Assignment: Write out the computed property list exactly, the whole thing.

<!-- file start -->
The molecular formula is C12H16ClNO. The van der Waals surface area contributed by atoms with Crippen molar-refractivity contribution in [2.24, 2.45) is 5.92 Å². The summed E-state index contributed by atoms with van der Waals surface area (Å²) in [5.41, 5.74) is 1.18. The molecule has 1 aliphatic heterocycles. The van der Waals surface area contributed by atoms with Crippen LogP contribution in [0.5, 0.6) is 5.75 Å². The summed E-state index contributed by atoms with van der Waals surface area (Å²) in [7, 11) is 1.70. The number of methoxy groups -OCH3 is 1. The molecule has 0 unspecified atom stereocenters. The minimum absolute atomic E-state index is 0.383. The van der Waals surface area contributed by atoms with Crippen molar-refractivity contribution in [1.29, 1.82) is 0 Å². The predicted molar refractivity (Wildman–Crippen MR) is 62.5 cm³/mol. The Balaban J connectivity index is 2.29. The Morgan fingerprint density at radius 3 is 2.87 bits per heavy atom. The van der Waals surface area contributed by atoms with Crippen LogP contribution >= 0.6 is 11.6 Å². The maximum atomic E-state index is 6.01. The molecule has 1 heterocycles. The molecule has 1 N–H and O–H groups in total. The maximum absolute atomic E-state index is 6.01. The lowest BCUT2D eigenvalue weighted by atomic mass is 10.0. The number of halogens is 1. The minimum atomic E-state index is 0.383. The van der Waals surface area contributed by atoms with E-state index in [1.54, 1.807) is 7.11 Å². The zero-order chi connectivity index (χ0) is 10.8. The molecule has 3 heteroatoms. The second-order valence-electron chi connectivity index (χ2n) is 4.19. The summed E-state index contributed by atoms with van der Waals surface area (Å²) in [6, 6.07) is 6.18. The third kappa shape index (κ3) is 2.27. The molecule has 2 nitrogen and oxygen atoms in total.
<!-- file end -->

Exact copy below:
The molecular formula is C12H16ClNO. The van der Waals surface area contributed by atoms with Crippen molar-refractivity contribution in [2.24, 2.45) is 5.92 Å². The summed E-state index contributed by atoms with van der Waals surface area (Å²) in [5.41, 5.74) is 1.18. The molecule has 1 aliphatic heterocycles. The van der Waals surface area contributed by atoms with Crippen LogP contribution in [0.5, 0.6) is 5.75 Å². The summed E-state index contributed by atoms with van der Waals surface area (Å²) in [7, 11) is 1.70. The number of methoxy groups -OCH3 is 1. The molecule has 0 unspecified atom stereocenters. The minimum absolute atomic E-state index is 0.383. The van der Waals surface area contributed by atoms with Crippen molar-refractivity contribution in [1.29, 1.82) is 0 Å². The predicted molar refractivity (Wildman–Crippen MR) is 62.5 cm³/mol. The Balaban J connectivity index is 2.29. The Morgan fingerprint density at radius 3 is 2.87 bits per heavy atom. The van der Waals surface area contributed by atoms with Crippen LogP contribution >= 0.6 is 11.6 Å². The maximum atomic E-state index is 6.01. The molecule has 1 heterocycles. The molecule has 1 N–H and O–H groups in total. The maximum absolute atomic E-state index is 6.01. The lowest BCUT2D eigenvalue weighted by atomic mass is 10.0. The number of halogens is 1. The minimum atomic E-state index is 0.383. The van der Waals surface area contributed by atoms with E-state index in [1.54, 1.807) is 7.11 Å². The zero-order chi connectivity index (χ0) is 10.8. The molecule has 3 heteroatoms. The second-order valence-electron chi connectivity index (χ2n) is 4.19. The summed E-state index contributed by atoms with van der Waals surface area (Å²) in [6, 6.07) is 6.18. The third kappa shape index (κ3) is 2.27. The molecule has 2 nitrogen and oxygen atoms in total.